I'm not saying no one should ever exist. Had you bothered reading the post you'd have known that I would, in a heartbeat, give sound-minded adults Immortality Pills if possible, as long as that's what those adults truly wanted. The only sentient beings that I believe shouldn't exist are those who can't give informed-consent to (1) future risk in the way of non-trivial harm (2) to being controlled by their domestic rulers (3) to the heritable conditions/defects they're now stuck with due to the arrogance of their parent(s).

    "This is not a rational argument to stop procreation"

    By your standards it's rational for 99 people to drag 1 person into a movie theatre & force him/her to sit through a film he/she doesn't want to see, all because the 99 people really want to see the film but the film won't start without there being 100 asses in seats. In such a scenario, I believe the majority will just have to do without the film unless they can find person # 100 who actually wants to see it. Coercing someone to sit through it is unjustifiable, regardless of the majority/minority count.

    Curator / Mt. Zapffe,

    Don't see much point in writing a book on any of this. My blog is already easily accessible to anyone who searches my username, plus there's more people writing books nowadays than ever. Watch 'Real Time' or any other talk show that's even slightly political. Everyone and their mother has a brand new book to pimp (and that's just the people who get published). I don't even have any connections.

    What specifically, from my perspective, do you find difficult to argue for?

  40. Mr. ABS, please make some more YouTube videos.


  41. Also, do you have an anxiety disorder?

  42. 1. I will not. Read section V of this post. There's no need for me or anyone else to make more YouTube videos. These posts are superior to any video I've uploaded, because I can actually be fastidious with my argumentation here; writing my points out in a calm manner instead of just turning on a camera & trying to nail the entirety of it in one take.

    Look at the average comment section on YouTube. The quality of debate is horrendous. This is what happens when people get accustomed to watching videos where interlocutors can substitute substance for style, instead of reading lengthy exchanges in dry text where all emphasis is placed on the points being made, and none on the personalities. Why would I insert myself or tidbits of my personality in the middle of this? I made that mistake 6 years ago and I won't make it again. If I cared about pleasing my ego, or just making money via ad revenues, maybe then I'd go back to uploading vids.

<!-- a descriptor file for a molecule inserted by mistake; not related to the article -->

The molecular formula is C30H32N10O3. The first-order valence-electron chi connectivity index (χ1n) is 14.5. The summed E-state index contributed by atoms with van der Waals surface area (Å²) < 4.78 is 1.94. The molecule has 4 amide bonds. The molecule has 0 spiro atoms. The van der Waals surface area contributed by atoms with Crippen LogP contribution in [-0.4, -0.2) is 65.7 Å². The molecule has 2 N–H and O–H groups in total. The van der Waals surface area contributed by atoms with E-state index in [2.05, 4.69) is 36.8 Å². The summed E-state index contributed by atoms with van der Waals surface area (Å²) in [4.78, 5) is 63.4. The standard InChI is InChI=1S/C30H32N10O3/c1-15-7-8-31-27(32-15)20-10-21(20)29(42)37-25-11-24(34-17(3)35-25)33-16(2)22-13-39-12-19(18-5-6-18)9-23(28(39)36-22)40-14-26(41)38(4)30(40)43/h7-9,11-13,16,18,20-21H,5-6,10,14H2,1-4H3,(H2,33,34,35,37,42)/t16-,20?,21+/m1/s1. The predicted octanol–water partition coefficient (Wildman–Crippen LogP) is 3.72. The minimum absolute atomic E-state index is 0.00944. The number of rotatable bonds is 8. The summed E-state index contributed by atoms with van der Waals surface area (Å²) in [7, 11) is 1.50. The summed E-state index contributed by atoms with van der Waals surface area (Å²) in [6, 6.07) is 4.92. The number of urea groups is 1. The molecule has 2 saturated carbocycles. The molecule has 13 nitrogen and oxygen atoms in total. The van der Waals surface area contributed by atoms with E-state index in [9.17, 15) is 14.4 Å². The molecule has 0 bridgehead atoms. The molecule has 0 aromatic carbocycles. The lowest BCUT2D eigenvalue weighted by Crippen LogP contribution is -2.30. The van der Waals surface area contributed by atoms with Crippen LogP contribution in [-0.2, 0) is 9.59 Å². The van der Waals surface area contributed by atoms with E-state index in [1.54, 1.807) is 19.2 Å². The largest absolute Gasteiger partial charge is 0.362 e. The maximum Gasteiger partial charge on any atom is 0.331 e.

2. No. What a bizarrely erratic question.

  43. Thank you for addressing my comments.

    You certainly make some valid points. However, I just feel that you have greater chance of getting your message across by making YouTube videos rather than writing obscenely long posts which, unfortunately, not many people will read because they do not know this blog exists.

    As for my bizarrely erratic question, many antinatalists tend to have some sort of anxiety disorder or issue related to depression, which is why I was curious to know if you had one.

  44. The videos on my main YT channel average less than two thousand hits per upload. The last few posts on here are in that same ball park. The written stuff does fall short, but only by a couple of hundred views. So it's a drop in the bucket, especially when you consider just how many people have internet access. I mean, even a difference in 10K views only amounts to a grain of sand, & none of us are anywhere near 10K; blog or video.

    Also, just as clicking on this post doesn't entail the reader will read it fully, the same goes for my videos, some of which are close to 1 hour in length. I recall uploading in the late 00s when the 11 minute restriction was in effect. There were more comments per video because most people who clicked actually stuck around for the 11 minutes. Doubt they stuck around for my hour long EC video from 2012, for instance. So length hurts, regardless of the medium.

    If I were genuinely desirous to expose my arguments to a wider audience, my YT channel wouldn't be the apparatus for that. I'd instead try to wiggle myself into the YT celeb circle-jerk crowd by playing nice with them & networking with them, or something equally slimy like that. Even Inmendham is unwilling to stoop that low, & he's more obsessed with pushing "the agenda" than anyone else I've known.